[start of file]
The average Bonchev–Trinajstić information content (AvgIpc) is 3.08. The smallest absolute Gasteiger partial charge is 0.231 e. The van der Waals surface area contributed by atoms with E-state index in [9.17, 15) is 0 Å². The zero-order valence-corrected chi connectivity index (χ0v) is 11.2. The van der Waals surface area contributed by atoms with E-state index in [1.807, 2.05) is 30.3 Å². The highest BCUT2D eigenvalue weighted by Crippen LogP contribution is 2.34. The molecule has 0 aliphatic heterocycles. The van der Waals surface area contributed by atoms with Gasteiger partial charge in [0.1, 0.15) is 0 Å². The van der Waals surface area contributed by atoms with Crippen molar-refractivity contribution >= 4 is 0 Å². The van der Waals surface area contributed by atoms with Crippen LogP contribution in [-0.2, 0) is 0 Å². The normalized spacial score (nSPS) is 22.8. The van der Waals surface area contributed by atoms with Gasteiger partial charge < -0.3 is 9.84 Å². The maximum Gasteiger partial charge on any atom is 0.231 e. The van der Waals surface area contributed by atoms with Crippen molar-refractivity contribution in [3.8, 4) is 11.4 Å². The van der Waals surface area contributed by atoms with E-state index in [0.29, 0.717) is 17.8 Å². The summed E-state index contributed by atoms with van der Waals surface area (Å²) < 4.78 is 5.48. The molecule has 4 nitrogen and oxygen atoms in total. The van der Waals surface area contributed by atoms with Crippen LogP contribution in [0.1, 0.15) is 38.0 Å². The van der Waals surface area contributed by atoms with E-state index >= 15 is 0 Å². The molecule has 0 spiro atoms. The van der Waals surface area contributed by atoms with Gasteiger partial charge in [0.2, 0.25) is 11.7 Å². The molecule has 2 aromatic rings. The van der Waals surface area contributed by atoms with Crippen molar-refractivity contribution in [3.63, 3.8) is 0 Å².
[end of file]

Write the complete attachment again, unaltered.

The average Bonchev–Trinajstić information content (AvgIpc) is 3.08. The smallest absolute Gasteiger partial charge is 0.231 e. The van der Waals surface area contributed by atoms with E-state index in [9.17, 15) is 0 Å². The zero-order valence-corrected chi connectivity index (χ0v) is 11.2. The van der Waals surface area contributed by atoms with E-state index in [1.807, 2.05) is 30.3 Å². The highest BCUT2D eigenvalue weighted by Crippen LogP contribution is 2.34. The molecule has 0 aliphatic heterocycles. The van der Waals surface area contributed by atoms with Gasteiger partial charge in [0.1, 0.15) is 0 Å². The van der Waals surface area contributed by atoms with Crippen molar-refractivity contribution >= 4 is 0 Å². The van der Waals surface area contributed by atoms with Crippen LogP contribution in [-0.2, 0) is 0 Å². The normalized spacial score (nSPS) is 22.8. The van der Waals surface area contributed by atoms with Gasteiger partial charge < -0.3 is 9.84 Å². The maximum Gasteiger partial charge on any atom is 0.231 e. The van der Waals surface area contributed by atoms with Crippen molar-refractivity contribution in [3.8, 4) is 11.4 Å². The van der Waals surface area contributed by atoms with E-state index in [0.29, 0.717) is 17.8 Å². The summed E-state index contributed by atoms with van der Waals surface area (Å²) < 4.78 is 5.48. The molecule has 4 nitrogen and oxygen atoms in total. The van der Waals surface area contributed by atoms with Crippen LogP contribution in [0.1, 0.15) is 38.0 Å². The van der Waals surface area contributed by atoms with E-state index >= 15 is 0 Å². The molecule has 0 spiro atoms. The van der Waals surface area contributed by atoms with Gasteiger partial charge in [0.2, 0.25) is 11.7 Å². The molecule has 2 aromatic rings. The van der Waals surface area contributed by atoms with Crippen molar-refractivity contribution in [3.63, 3.8) is 0 Å².